Philosophers and theologians have debated and expounded on the nature of the soul for thousands of years, and we can’t hope to provide a definitive definition of it here. But for the purposes of this article, let’s call the soul that part of a man’s make-up that desires higher order aims over lower order impulses. It’s the thing that seeks that which is life-giving, rather than life-deadening. It’s your moral compass, your attraction to doing noble deeds and choosing the right. It’s the capacity to reach beyond the self in order to serve others.

Your soul is your spiritual center, and, traditionally, your eternal essence. However, a belief in the immortality of the soul isn’t necessary for a belief in the possibility of actively training it; even if one sees it simply as the part of the psyche that’s more human and advanced, and less primitive and reptilian, the protocols for exercising it still very much apply.

No matter how exactly you view the soul, it lends itself to being seen as having a spiritual “physique” just as real and readily shapeable as your tangible one. The spirit, like the body, has muscles that must be regularly exercised in order to maintain good health, perform optimally in everyday tasks, and come out the victor in the occasional high-stakes contest. In both cases, you are given these physiques in a raw, impressionable form; you can either let them be molded by external forces, or intentionally sculpt them into the shape you desire.

Let us delve deeper into the parallels that exist between training the body and training the soul:

Physical and Spiritual Strength Atrophy Without Use


All matter — physical and spiritual alike — tends towards the path of least resistance. Without intentional effort to move and exercise our fleshy bodies, we become encased in layers of fat, get winded from light activity, and cannot pick up heavy objects. Muscles get tight; joints get creaky. Should an emergency befall us, we’re unable to flee or fight the danger. If forced to compete in a race or game, we would face embarrassing failure.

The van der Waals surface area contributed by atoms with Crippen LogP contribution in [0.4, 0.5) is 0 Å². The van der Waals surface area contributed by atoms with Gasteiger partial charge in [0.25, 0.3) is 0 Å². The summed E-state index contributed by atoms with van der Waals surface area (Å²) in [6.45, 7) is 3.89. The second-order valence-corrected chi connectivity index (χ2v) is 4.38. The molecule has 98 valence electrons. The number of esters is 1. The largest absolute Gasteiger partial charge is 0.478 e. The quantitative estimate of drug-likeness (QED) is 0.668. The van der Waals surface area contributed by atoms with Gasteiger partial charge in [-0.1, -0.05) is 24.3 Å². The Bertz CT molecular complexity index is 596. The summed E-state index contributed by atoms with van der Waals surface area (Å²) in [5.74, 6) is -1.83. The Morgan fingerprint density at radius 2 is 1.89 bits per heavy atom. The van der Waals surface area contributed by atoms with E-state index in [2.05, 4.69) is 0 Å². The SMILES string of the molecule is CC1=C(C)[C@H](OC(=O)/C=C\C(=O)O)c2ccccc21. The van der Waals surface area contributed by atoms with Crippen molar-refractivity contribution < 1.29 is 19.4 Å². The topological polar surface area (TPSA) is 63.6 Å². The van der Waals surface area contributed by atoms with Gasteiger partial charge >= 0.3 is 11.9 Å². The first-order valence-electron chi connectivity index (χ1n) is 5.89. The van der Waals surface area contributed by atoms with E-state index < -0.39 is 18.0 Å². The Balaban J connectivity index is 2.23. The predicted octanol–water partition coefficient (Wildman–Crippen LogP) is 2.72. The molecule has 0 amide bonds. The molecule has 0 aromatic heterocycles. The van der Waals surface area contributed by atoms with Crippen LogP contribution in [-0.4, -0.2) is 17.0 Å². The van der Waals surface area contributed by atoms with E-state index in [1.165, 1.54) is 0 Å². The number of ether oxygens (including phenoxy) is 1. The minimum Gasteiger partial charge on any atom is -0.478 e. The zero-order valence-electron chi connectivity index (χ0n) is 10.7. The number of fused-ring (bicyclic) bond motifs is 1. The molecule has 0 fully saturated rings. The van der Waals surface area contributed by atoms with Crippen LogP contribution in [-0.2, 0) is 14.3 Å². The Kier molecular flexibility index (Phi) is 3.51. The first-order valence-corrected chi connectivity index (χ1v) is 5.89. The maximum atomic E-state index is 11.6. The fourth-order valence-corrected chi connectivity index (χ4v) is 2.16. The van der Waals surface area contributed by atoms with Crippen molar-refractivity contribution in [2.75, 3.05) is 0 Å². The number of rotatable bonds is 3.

In the same way, ignoring one’s soul leads to the accumulation of spiritual flab. Our moral muscles atrophy, and we give in to sin and weakness more easily. We cannot put off temporary pleasures to achieve lasting goals. In wrestling with temptation or a heavy moral issue, we fatigue easily, and make a choice of convenience rather than principle. Or, we choose not to engage in the wrestle at all, defaulting to whatever direction our fluctuating feelings take us, or referring to a rote rule or bureaucratic expediency that may not be the best solution to the particular problem at hand. We lose our moral agility — our capacity to exercise practical wisdom and do the right thing, at the right time, for the right reason.

Of course, the converse of the above is just as true regarding both our physical and spiritual physiques. Muscles that get used, get stronger. Get more agile. And allow you to do more and be more . . .

Physical and Spiritual Strength Widens Your Freedom and Field of Action


A flabby, atrophied physical physique circumscribes your choices. This is true as a practical matter: You can’t play with your kids because you’re too tired; you can’t climb a mountain with your friends because you’re too weak; you can’t lift a certain weight, even if you wanted to.

A flabby, atrophied spiritual physique limits your ability to autonomously make choices at all. If you want to be faithful to your girlfriend, but hook up with an old flame, your lust is in control, not you. If you want to lose weight, but can’t stop overeating, you’re taking your marching orders from your belly, rather than your higher aims. If you want to be loving to your children, but keep losing your temper, your anger is calling the shots, not your soul. If your moods and reactions are determined by external events, then you’re being acted upon, rather than acting. You are not a free moral agent.

In training the soul, you strengthen your self-control: you gain the ability to harness your energies towards deliberately chosen ends, to choose long-term ideals over short-term impulses, to decide how you will act, regardless of the circumstances. You become master, rather than slave. As a consequence, your options increase; your potential field of action widens.